Scottish-Ghanaian architect Lesley Lokko is giving a platform to voices that have long been silenced at this year’s Venice Architecture Biennale, which opens Saturday, the first ever curated by an African, featuring a preponderance of work by Africans and the African diaspora.
The 18th architectural Biennale, titled “The Laboratory of the Future,” explores decolonization and decarbonization, topics about which Africans have much to say, Lokko said, citing the long exploitation of the continent for both human and environmental resources.
“The Black body was Europe’s first unit of energy,’’ Lokko told The Associated Press this week. “We have had a relationship to resources since time immemorial. We operate at a place where resources are not stable. They are also often fragile. They’re often exploited. Our relationship to them is exploitative.”
Lokko tapped global stars like David Adjaye and Theaster Gates among 89 participants in the main show — more than half of them from Africa or the African diaspora. To reduce the Biennale’s carbon footprint, Lokko encouraged the participating architects, artists and designers to be as “paper-thin” as possible with their exhibits, resulting in more drawings, film and projections as well as the reuse of materials from last year’s contemporary art Biennale.
“This exhibition is a way of showing that this work, this imagination, this creativity, has been around for a very, very long time,’’ Lokko said. “It’s just that it hasn’t found quite the right space, in the same way.”
It is a fair question why an African-centric exhibition has been so long in coming to such a high-profile, international platform like Venice.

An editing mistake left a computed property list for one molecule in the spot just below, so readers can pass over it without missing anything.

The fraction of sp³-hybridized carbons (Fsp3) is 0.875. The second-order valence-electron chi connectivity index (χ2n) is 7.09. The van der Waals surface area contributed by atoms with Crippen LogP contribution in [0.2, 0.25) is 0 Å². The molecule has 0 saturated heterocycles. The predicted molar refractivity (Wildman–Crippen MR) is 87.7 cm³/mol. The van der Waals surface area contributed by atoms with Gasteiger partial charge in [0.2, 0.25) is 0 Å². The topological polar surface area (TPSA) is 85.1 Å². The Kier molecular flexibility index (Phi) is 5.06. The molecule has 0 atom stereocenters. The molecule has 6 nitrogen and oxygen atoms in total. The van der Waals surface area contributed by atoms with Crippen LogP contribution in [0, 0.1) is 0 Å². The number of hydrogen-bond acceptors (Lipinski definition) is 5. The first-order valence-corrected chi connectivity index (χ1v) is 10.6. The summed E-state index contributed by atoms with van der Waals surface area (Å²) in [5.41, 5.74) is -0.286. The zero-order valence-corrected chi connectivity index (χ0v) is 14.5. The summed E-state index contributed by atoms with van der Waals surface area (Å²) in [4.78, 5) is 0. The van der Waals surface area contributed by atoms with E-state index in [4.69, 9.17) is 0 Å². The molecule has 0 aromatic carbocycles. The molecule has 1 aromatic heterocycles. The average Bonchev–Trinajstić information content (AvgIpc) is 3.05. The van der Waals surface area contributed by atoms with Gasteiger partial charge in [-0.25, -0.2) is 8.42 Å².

Okwui Enwezor, the late Nigerian art critic and museum director, was the first African to head the Venice Biennale contemporary art fair, which alternates years with the architectural show, in 2015. Lokko was the first Biennale curator selected by President Roberto Cicutto, who was appointed in 2020 during the global push for inclusion ignited by the killing of George Floyd in the United States.
“This is more for us than for them,” Cicutto said, “to see the production, hear the voices we have heard too little, or heard in the way we wanted to.”
Impediments in the West to inclusive events with a focus on the global south were evident in the refusal by the Italian embassy in Ghana to approve visas for three of Lokko’s collaborators, which Lokko decried this week as “an old and familiar tale.”
A refocusing of the North-South relationship is suggested in the main pavilion’s facade: a corrugated metal roof cut into deconstructed images of the Venetian winged lion. The material is ubiquitous in Africa and other developing regions, and here offers free shade. The lion, native to Africa and for centuries a symbol of Venice, serves as a reminder of how deeply cultural appropriation runs.
“I don’t see any lions around here,’’ Lokko said wryly.
Inside, Adjaye’s studio exhibits architectural models created “outside the dominant canon,” like the Thabo Mbeki Presidential Library in South Africa that takes inspiration from pre-colonial buildings. Ghanaian artist Ibrahim Mahama explores the colonial exploitation in the installation, “Parliament of Ghosts.”